Nashville - GRAMMY U Breaking Into The Business

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By: Garret Lee / GRAMMY U Nashville Student Representative

On April 18, 23 students filed into Bragg 103 at Middle Tennessee State University to view a panel on the inner-workings and behind-the-scenes conversations that occur in the music industry. The panelists consisted of Daniel Miller, Red Light Management/Fusion Music manager, Aaron Tannenbaum, agent at CAA, and Duane Clark, business manager at Flood, Bumstead, McCready and McCarthy. This event was moderated by Chair Department of Recording Industry at MTSU, Beverly Keel.

The 90-minute panel began with Daniel discussing the different roles of each panelists and some current industry trends that have changed these roles in recent years. For example, Duane Clark discussed how business managers used to not get involved with artists until the time of the release of content, but now, since record deals have become so complex, business managers have jumped into the “ecosystem” much earlier. Clark discussed the implications of business managers’ involvement with record deals by addressing all of the revenue streams these deals touch -- including commissions to agents, publishers, business managers, and so forth. If business managers weren’t involved that early on, it is probable that an artist would have no money left after the deal. Daniel Miller then addressed how A&R personnel used to be the ones finding new talent, but now, Miller says booking agents are the ones finding new talent, and are usually the ones that are “far ahead of managers and, most times, business managers.” CAA Agent Aaron Tannenbaum chimed in and discussed the role of artist development, specifically the importance of always planning ahead or else that artist could potentially “hit a glass ceiling of income.”

Daniel Miller described his outlook on touring, stating, “We now put records out to support tours rather than the other way around, which is what it used to be.” Touring is sometimes the largest income stream for artists, so business managers are always working with attorneys, the band and touring crew, tour sponsors and vendors, and even travel agents to minimize any unforeseen events involved in an artist’s touring career. For some tours, which may have up to 200 people on the road from crew to tech’s to merchandise and backup dancers or singers, there are many liabilities and countless contracts that are put in place to also help minimize any risks.

The group of students watched the panelists scroll through a presentation on virtually every job associated with an artist’s career, from radio to merchandiser, graphic designer to promoter, brand partnerships to international. All of these jobs are somehow interconnected through the various roles that come together for the ultimate success of an artist’s career.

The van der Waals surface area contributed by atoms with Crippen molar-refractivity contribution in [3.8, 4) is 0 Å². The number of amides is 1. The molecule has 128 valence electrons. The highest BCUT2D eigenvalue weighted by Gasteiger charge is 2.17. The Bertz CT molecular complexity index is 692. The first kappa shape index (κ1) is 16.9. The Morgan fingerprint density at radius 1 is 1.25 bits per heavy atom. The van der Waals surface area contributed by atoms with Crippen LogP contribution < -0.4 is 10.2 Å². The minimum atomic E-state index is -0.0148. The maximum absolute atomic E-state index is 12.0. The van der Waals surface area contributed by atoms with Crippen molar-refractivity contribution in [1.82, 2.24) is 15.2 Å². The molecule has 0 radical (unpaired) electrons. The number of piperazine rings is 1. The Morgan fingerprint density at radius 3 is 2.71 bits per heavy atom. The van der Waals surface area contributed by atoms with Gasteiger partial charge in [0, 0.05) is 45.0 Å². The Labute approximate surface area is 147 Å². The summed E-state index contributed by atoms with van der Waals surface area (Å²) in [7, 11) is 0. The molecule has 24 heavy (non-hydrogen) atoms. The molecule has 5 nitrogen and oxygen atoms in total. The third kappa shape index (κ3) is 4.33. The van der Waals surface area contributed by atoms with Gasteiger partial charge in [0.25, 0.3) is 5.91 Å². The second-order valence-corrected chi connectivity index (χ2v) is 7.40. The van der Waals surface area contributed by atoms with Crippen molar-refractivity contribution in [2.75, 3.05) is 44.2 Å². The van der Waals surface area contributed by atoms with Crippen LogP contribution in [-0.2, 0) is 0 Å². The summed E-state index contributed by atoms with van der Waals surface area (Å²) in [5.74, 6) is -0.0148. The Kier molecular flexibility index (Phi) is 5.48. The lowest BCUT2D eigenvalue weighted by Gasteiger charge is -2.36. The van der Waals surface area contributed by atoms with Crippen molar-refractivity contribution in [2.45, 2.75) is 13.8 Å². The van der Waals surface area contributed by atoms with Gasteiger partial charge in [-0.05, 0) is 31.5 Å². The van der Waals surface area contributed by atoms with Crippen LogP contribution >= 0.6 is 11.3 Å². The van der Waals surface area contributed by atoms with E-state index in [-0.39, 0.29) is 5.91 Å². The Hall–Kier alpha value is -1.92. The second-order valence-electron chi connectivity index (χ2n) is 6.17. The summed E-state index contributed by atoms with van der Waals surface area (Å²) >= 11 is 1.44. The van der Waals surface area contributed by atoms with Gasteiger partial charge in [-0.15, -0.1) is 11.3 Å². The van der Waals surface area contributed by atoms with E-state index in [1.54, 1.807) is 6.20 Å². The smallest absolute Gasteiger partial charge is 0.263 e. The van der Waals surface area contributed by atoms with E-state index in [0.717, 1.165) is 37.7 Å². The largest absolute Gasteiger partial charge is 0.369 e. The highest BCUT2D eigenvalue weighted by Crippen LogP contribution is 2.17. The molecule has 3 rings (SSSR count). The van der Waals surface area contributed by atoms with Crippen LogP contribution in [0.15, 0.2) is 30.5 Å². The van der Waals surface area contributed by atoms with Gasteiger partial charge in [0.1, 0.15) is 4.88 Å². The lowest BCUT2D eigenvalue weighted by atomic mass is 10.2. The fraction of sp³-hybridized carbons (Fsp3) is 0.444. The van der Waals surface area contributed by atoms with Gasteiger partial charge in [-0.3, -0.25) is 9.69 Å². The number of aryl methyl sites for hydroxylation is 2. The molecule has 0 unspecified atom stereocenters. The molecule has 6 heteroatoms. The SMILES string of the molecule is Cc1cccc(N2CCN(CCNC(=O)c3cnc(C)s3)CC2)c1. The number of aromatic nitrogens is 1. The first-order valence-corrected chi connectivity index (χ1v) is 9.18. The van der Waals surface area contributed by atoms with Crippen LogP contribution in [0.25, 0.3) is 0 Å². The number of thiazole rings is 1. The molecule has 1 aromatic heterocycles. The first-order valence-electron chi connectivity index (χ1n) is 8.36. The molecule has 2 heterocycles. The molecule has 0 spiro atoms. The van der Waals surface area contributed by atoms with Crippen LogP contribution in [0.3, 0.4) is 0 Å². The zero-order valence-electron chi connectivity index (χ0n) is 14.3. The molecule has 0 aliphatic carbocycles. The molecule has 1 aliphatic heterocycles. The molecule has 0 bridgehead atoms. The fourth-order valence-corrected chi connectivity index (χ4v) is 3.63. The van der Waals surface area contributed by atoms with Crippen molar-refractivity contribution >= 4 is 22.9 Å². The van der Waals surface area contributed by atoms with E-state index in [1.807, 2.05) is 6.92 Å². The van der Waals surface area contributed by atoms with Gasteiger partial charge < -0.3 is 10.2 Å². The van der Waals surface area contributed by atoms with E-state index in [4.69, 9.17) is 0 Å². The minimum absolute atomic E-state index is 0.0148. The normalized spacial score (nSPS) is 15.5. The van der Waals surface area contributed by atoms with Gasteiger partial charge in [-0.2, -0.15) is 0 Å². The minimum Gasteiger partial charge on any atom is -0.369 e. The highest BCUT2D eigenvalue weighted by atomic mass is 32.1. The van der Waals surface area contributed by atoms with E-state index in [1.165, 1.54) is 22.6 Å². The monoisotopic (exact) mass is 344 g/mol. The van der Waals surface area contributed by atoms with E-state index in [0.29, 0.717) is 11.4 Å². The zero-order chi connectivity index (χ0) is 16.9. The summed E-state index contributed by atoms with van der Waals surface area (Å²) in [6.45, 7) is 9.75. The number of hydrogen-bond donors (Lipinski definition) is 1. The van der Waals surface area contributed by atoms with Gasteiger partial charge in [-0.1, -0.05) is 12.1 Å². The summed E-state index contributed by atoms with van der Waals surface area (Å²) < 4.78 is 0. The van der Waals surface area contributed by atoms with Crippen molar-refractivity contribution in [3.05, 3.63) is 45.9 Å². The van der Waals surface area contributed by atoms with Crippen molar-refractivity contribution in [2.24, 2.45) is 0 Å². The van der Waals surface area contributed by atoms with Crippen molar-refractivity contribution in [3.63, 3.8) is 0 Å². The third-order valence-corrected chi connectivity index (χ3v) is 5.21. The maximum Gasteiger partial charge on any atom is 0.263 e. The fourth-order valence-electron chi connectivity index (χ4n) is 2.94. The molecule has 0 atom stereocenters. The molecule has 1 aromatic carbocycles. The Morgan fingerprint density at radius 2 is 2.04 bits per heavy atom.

The panel discussion ended with a few examples of scenarios that have occurred -- typical speed bumps in the road that each panelist had a hand in resolving as well as other team members that were affected by the event. One scenario suggested an individual who was scheduling phone interviews with radio stations in different time zones, Denver, Phoenix, and Tampa. The artist wakes up in Knoxville and sets up for their first interview, but they’ve already missed the first 2 calls since they were given the wrong time. This failed event affects many roles: the agent and promoter who were banking on those phone interviews to help sell out shows, the publicist now has to come up with reasons why the artist missed the interviews, the label is upset because the artist couldn’t plug their upcoming album, and the radio promotion coordinator now has to deal with the backlash and possibly dealing with those radio stations who now want to drop the single from their station. This scenario showed the students that one small failure of attention to detail could vastly change the course of an artist’s music career.

This event ended with a Q&A period, where students were invited to ask the panel more in-depth questions about their careers in music. All three panelists alluded to prioritizing as the way they make things happen effectively and efficiently. With the volume of requests each of these business professionals get daily, many perform their own versions of litmus tests to strategize whether to accept or deny the request, namely consisting of two questions: (1) What’s the purpose? and (2) What’s the result? It is essential to remember that everyone has their own agenda, but in the end, everything comes back to whether or not it benefits the artist.

Duane Clark offered financial advice, “wealth is not about money -- it’s about freedom,” when asked about an artist’s income and earning curve. Aaron Tannenbaum echoed Clark’s money statement, adding, “working [for CAA] opens up so many other channels of revenue streams. If a book deal helps sell stadium shows, we are happy to do it. Everything eventually becomes a ‘mutual fund’ of sorts.” Daniel Miller concluded the event with his advice on managing artists, stating, “The lifestyle change is huge. It’s not realistic, honestly. Everything comes back to psychology and how to understand the artist's’ way of processing information. Insecurities don’t go away, and in an industry where you’re constantly told what to do and how to do it -- it’s psychology. Understand the people you manage and you’ll go a long way.”

Students were invited to stick around a few extra minutes to ask any other specific questions to the panelists following an expansive and engaging conversation on how all the worlds of careers blend within the scope of an artistic career. 

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